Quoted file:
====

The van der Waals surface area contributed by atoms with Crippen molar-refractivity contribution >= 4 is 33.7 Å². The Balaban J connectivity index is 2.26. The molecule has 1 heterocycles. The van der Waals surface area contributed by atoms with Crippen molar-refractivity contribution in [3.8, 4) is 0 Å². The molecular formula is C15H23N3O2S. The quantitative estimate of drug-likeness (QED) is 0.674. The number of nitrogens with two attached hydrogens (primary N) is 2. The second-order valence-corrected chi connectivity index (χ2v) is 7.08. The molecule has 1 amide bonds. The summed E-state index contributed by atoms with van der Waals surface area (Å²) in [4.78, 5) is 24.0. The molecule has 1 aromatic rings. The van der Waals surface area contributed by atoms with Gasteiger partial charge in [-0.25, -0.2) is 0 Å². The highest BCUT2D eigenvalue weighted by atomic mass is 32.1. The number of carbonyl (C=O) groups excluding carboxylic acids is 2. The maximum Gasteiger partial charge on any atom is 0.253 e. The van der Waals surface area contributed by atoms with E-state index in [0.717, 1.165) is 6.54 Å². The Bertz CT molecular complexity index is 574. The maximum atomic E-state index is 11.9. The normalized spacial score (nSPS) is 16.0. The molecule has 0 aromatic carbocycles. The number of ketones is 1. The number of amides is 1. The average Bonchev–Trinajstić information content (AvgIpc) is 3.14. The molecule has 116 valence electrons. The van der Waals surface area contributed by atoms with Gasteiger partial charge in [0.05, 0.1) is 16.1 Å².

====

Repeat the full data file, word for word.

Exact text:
The van der Waals surface area contributed by atoms with Crippen molar-refractivity contribution >= 4 is 33.7 Å². The Balaban J connectivity index is 2.26. The molecule has 1 heterocycles. The van der Waals surface area contributed by atoms with Crippen molar-refractivity contribution in [3.8, 4) is 0 Å². The molecular formula is C15H23N3O2S. The quantitative estimate of drug-likeness (QED) is 0.674. The number of nitrogens with two attached hydrogens (primary N) is 2. The second-order valence-corrected chi connectivity index (χ2v) is 7.08. The molecule has 1 amide bonds. The summed E-state index contributed by atoms with van der Waals surface area (Å²) in [4.78, 5) is 24.0. The molecule has 1 aromatic rings. The van der Waals surface area contributed by atoms with Gasteiger partial charge in [-0.25, -0.2) is 0 Å². The highest BCUT2D eigenvalue weighted by atomic mass is 32.1. The number of carbonyl (C=O) groups excluding carboxylic acids is 2. The maximum Gasteiger partial charge on any atom is 0.253 e. The van der Waals surface area contributed by atoms with E-state index in [0.717, 1.165) is 6.54 Å². The Bertz CT molecular complexity index is 574. The maximum atomic E-state index is 11.9. The normalized spacial score (nSPS) is 16.0. The molecule has 0 aromatic carbocycles. The number of ketones is 1. The number of amides is 1. The average Bonchev–Trinajstić information content (AvgIpc) is 3.14. The molecule has 116 valence electrons. The van der Waals surface area contributed by atoms with Gasteiger partial charge in [0.05, 0.1) is 16.1 Å².